As far as I know, over 90% of managers in German companies are German men: then there are some German women: a smattering of foreign men managers: I’ve never heard of any foreign women in management posts, though they must exists.

About seventeen years ago, I got involved in a professional women’s group in the company I worked in at that time. The first three or four years of working in the group were very exciting. We managed, with the extensive support of the company, to start up kindergarten and day care, change the company’s union laws to permit a seven year leave of absence for employees on extended maternity leave or those needing to care for ailing relatives (guaranteeing re-employment), introduce a flexible office/home work model, set up some summer camps for employees children, amongst other things. And along the way the company won a lot of public and media recognition.

Unfortunately, when it came time to see what could be constructively done about promoting equal career opportunity for women within the company, the group quickly ran up against some walls of resistance, and eventually, inner group intriguing rendered the group useless. After seven years, the group dissolved. This saddened me greatly. The experience of seeing this once vitally active group dissolve into a squabbling mess, made me realise that I never wanted to become politically involved in any large group or party again.

I decided instead, to take my political conviction back into my home, my circle of friends, and amongst those I work with. My words and my actions are what make me a feminist. My husband’s words and actions make him a committed feminist sympathizer. And I hope that our daughter and son will be positively influenced as a result: learning to treat others with respect and dignity, and, equally important, to treat themselves with respect and dignity as well.

What breaks my heart sometimes is knowing that even though many good changes occurred through the feminist movement, equal opportunity and equal pay does not exists today. Like Bindi in the article below, I’ve also met younger women who do not know what changes were made by their mothers’ generation and at what cost. This is a shame. Equally, some young women do not believe there is any acute need for change facing them currently. How wrong could they be?

Saturday, March 24, 2007

Bindi from the epossums blog

This is a synopsis of a conversation I had with a young woman in my book club a couple of years ago. She was twenty-two at the time and had recently been married. We were discussing the book ‘Anything we love can be saved’ by Alice Walker at this particular meeting. Alice Walker is a feminist activist and the book focused on issues such as female genital mutilation, and her active role in its prevention. Feminist were portrayed in this book as activists.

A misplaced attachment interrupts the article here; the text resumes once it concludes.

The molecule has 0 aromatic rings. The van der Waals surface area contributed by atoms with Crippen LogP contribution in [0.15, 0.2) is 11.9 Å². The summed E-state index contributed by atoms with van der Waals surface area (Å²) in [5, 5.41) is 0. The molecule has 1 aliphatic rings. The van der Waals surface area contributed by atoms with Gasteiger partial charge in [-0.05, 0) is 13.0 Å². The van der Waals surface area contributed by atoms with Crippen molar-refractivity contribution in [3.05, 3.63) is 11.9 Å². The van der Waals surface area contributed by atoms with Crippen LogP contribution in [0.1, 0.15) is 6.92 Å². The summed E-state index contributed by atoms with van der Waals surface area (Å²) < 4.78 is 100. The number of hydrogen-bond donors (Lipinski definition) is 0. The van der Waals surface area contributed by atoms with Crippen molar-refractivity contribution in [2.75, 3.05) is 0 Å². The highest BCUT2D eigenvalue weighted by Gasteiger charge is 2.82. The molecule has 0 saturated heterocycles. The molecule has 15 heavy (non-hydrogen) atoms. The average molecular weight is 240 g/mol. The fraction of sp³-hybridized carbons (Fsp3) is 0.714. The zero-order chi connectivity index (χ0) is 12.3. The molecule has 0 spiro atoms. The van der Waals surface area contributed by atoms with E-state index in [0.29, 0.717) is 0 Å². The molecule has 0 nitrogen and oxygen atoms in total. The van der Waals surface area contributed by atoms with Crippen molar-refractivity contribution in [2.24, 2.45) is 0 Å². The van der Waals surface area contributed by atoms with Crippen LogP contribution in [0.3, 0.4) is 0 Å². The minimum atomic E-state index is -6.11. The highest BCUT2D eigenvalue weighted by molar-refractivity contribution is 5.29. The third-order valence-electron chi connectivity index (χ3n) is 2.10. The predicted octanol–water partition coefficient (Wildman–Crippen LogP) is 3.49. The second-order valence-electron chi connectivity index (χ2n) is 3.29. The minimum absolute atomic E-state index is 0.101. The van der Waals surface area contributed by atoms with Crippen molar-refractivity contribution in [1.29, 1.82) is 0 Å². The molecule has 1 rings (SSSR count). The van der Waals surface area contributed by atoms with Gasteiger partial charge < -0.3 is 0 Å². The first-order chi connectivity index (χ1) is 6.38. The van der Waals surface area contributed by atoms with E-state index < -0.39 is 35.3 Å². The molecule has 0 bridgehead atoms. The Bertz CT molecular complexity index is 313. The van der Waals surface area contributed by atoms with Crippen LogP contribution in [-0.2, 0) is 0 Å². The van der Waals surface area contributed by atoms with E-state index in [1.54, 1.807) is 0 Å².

Older woman: I enjoyed the book. It made me reconnect with feminist issues.

Younger woman: Do you mean that you took up feminist issues or that you reconnected? Were you already a feminist or did the book start you thinking along feminist lines?

Older woman: Um, I mean reconnect.

Young woman: Well, I don’t think feminism has had an impact on my life!

Older woman: But, things have changed a lot for women as a result of the feminist movement. Have you spoken to your mother about it?

Young woman: My mother stayed at home with her children. I think it’s perfectly natural for a woman to stay home with her children when she has them. This is what I intend to do also!

Older woman: When you have children, the power relations in the family can subtly shift. I took ten years off to raise my children. Despite the fact that we feel like we are free to choose, I have found that when you become a mother, power relations between couples can shift. Women can feel as though they are in a less powerful position and that their options do become limited.

When I married and had children I held the belief that parenting roles in my marriage would be equitable. I acknowledged that I was the one who could breast feed and took it as my duty to stay home with the children in the first years of their lives. I believed that my husband could take over the full time parenting role when my job was done, or that we could alternate some how. This never eventuated, partly because we had subsequent children. I ended up either pregnant or breast feeding for eight years. After that time, if I chose to go back to my teaching job, I would have been on the same salary I was on prior to taking leave. However in those years, my husband had become a senior manager in his field through a series of promotions. To afford to be able to pay our mortgage and feed four children on my salary, we would have had to sell our house, down size and move out of our inner city area, which by this time had become our community through associations with playgroups, kindergartens and primary schools. It just did not make sense to do this. My husband became the breadwinner and I became the house wife. This was stressful for both of us for different reasons.

A month later, at book club again, the conversation continued. The younger woman had been thinking about things in the meantime:

Younger woman: I had a chat to a friend of mine who has had children and she agrees that she feels less powerful in her marriage because she is no longer earning her own money and she feels that when decisions are made about how money will be spent she consequently has less of a say than her husband. So I do agree with you now that there is an issue there, but I don’t know what the solution is.